In 1887, John Bartholomew's Gazetteer of the British Isles described Stourbridge like this:
Stourbridge, market town and township (ry. stations Stourbridge and Stourbridge Junction), Oldswinford par., Worcestershire, on river Stour, 5 miles SW. of Dudley and 11½ W. of Birmingham, 450 ac., pop. 9757; P.O., T.O., 2 Banks, 2 newspapers. Market-day, Friday. Stourbridge was anciently known as Bedcote. It has a county court-house, a market-house, a corn exchange, and a grammar school founded in 1553; it has also mfrs. of glass (introduced by refugees from Hungary and Lorraine in 1556), iron, and fire-bricks. These last are made from a peculiarly rich fire-clay, and are largely exported.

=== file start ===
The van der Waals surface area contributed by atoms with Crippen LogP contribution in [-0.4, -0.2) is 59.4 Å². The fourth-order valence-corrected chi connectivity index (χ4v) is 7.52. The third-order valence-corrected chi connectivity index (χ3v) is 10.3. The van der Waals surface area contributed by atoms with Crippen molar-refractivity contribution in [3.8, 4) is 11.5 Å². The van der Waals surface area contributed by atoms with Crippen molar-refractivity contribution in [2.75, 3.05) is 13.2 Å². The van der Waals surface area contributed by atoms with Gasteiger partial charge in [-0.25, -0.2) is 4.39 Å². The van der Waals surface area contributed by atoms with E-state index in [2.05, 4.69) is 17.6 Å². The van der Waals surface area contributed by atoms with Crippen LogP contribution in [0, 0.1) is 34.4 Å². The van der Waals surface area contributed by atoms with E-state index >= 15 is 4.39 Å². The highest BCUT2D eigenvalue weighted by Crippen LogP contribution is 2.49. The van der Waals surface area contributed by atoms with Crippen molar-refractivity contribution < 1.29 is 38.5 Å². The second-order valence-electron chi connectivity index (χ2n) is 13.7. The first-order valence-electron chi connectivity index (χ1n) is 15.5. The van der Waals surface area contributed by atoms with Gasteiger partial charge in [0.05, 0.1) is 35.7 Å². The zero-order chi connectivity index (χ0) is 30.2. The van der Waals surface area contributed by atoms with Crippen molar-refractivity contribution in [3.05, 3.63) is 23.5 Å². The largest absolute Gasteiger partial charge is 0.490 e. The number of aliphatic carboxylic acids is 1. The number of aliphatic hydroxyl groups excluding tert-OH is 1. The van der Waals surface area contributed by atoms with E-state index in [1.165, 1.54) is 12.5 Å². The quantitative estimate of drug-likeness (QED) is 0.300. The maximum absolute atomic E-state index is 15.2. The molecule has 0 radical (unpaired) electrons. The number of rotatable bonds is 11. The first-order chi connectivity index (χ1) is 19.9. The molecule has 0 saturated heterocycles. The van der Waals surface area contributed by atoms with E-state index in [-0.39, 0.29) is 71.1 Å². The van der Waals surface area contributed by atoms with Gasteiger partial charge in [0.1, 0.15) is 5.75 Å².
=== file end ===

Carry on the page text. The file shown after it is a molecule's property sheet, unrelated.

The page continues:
A Vision of Britain through Time includes a large library of local statistics for administrative units. For the best overall sense of how the area containing Stourbridge has changed, please see our redistricted information for the modern district of Dudley. More detailed statistical data are available under Units and statistics, which includes both administrative units covering Stourbridge and units named after it.
GB Historical GIS / University of Portsmouth, History of Stourbridge, in Dudley and Worcestershire | Map and description, A Vision of Britain through Time.
Date accessed: 19th June 2013
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